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Avoiding outright trade war: G7 summit turns to simmering tensions with China


At their summit in Italy, G7 leaders concentrated on strategies to safeguard their industries while steering clear of a trade war with China. Discussions centered on fair trade practices, especially in green technology, and China’s purported assistance to Russia’s military efforts. The summit also tackled China’s export limitations on essential minerals and its aggressive actions in the Asia-Pacific region.

G7 leaders turn their attention to China on Friday on the second day of an Italy summit, with a focus on how to protect their industries while avoiding an outright trade war with Beijing.

Fair trade with the world’s second-largest economy, notably on green technology, will be discussed by US President Joe Biden and the leaders of Japan, France, Germany, Italy, Canada and Britain in Puglia.

The Group of Seven rich democracies will also be seeking a common response to China’s alleged support of Russia’s military expansion, which Washington says is fuelling the war in Ukraine.

“G7 countries are on the same page vis-a-vis China,” a Japanese government source told AFP.

The meeting comes amid souring trade relations between China and the West, exemplified by the European Union’s announcement this week of plans to impose new tariffs on Chinese electric vehicles.

The US, Japan and the European Union — which attends G7 summits as an unofficial eighth partner — have all voiced concern over China’s so-called “industrial overcapacity”.

They say generous subsidies by Beijing, particularly in green energy and technology sectors such as solar panels and electric vehicles, result in unfairly cheap goods flooding the global market.

That excess capacity threatens Western companies struggling to compete, particularly in the growing green tech sector.

“We will confront China’s non-market policies that are leading to harmful global spillovers,” John Kirby, the US National Security Council spokesman, told journalists ahead of the summit.

China has dismissed the concerns, but Washington is pressing for a united G7 front.

The group’s finance ministers warned last month that they would weigh steps to “ensure a level playing field” for all countries.

– Export curbs –

On the eve of the summit at the luxury Borgo Egnazia resort, the EU threatened to hit imports of Chinese electric vehicles with tariffs of up to 38 percent beginning next month.

Beijing denounced what it called “naked protectionist behaviour” and said it reserved the right to file a suit with the World Trade Organization (WTO).

The United States hiked tariffs last month on Chinese green tech imports, including a 100 percent tariff on electric vehicles, with Biden blasting “cheating” on Beijing’s part.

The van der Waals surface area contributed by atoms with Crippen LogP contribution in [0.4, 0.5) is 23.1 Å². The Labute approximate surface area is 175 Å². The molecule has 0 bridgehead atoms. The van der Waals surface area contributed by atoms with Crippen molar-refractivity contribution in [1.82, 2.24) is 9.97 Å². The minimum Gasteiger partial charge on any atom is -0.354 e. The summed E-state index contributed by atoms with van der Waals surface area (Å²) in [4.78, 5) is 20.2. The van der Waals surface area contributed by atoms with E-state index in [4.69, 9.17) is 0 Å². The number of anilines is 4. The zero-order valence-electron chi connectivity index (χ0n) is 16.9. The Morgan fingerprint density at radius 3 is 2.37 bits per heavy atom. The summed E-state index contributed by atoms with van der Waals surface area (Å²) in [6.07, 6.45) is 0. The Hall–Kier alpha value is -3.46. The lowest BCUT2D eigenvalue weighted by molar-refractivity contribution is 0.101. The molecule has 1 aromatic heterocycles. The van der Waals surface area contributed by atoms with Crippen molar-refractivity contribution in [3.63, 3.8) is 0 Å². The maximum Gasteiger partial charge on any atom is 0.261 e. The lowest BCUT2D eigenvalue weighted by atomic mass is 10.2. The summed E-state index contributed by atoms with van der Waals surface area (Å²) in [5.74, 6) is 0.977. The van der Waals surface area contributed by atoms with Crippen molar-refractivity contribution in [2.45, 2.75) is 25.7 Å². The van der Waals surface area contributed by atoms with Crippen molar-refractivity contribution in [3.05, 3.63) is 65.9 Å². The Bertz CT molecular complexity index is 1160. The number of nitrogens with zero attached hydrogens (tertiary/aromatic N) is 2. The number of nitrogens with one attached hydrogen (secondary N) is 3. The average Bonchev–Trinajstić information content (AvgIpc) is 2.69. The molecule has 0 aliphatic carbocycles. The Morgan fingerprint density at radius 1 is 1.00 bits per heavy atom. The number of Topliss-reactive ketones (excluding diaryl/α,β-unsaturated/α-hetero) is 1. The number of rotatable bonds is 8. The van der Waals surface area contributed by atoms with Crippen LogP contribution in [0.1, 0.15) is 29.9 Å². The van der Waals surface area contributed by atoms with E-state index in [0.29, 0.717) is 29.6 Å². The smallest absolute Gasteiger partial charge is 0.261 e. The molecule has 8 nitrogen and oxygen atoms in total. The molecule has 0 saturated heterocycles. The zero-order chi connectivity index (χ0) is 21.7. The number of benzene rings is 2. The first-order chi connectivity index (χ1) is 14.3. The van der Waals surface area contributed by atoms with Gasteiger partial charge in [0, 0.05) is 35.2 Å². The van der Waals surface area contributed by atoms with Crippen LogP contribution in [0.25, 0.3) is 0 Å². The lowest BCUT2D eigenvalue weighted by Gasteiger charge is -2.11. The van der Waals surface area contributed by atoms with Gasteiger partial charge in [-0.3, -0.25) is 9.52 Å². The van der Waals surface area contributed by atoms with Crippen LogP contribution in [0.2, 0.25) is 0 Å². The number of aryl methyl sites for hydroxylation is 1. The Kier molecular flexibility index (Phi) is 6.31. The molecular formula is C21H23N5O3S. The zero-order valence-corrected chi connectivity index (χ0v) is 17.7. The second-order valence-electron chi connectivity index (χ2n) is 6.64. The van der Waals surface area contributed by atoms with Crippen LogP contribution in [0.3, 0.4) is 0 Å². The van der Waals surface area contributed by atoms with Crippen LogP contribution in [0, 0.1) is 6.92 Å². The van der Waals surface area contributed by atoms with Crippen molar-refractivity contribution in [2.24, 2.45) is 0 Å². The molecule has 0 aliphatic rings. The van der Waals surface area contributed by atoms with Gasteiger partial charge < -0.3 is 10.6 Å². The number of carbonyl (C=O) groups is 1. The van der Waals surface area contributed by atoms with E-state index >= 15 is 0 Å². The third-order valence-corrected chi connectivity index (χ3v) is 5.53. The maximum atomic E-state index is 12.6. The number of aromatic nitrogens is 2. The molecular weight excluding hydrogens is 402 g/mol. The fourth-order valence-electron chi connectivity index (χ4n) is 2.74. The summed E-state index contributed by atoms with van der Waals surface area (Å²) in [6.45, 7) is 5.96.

Another focus Friday is China’s recent restrictions on exports of minerals such as gallium, germanium and graphite, which are critical in industries such as telecommunications and electric vehicles.

The curbs threaten international supply chains, and there are fears they could be followed by restrictions on other materials such as rare earth elements needed in electronics.

Analysts warn of near-term supply shortages and higher prices if China were to further restrict exports, even as the United States and other countries seek to diversify their supplies, including by boosting domestic production.

– ‘Russia’s war machine’ –

Security and defence concerns are also being addressed at the summit, including accusations Beijing has helped expand Russia’s armed forces.

During a press conference with Ukraine’s President Volodymyr Zelensky on Thursday, Biden said the G7 had “agreed to taking collective action” against China’s role in supplying Russia with “materials they need for their war machine”.

Washington has accused Beijing of helping Russia’s defence industry — and therefore its invasion of Ukraine — through joint production of drones and exports of machine tools needed for ballistic missiles.

Zelensky said he had spoken by phone with Chinese President Xi Jinping, who “gave me his word” that he would not sell weapons to Russia.

“We will see,” Zelensky added.

G7 leaders will also address security in the Asia-Pacific, where China’s confrontational tactics and militarisation of islands in the South China Sea — as well as its recent war games around self-ruled Taiwan — have increased fears of a potential conflict.

At the last G7 summit, in Japan, the leaders said in their final statement that they “oppose China’s militarisation activities in the region”.

The Japanese government source said it was crucial for the leaders meeting in Puglia to send a clear message to Xi that the issue was not merely regional, but of concern to all the G7 nations.

“All the (G7) countries are aware that we need to convey the message very candidly to the Chinese at the very top level,” the source said.





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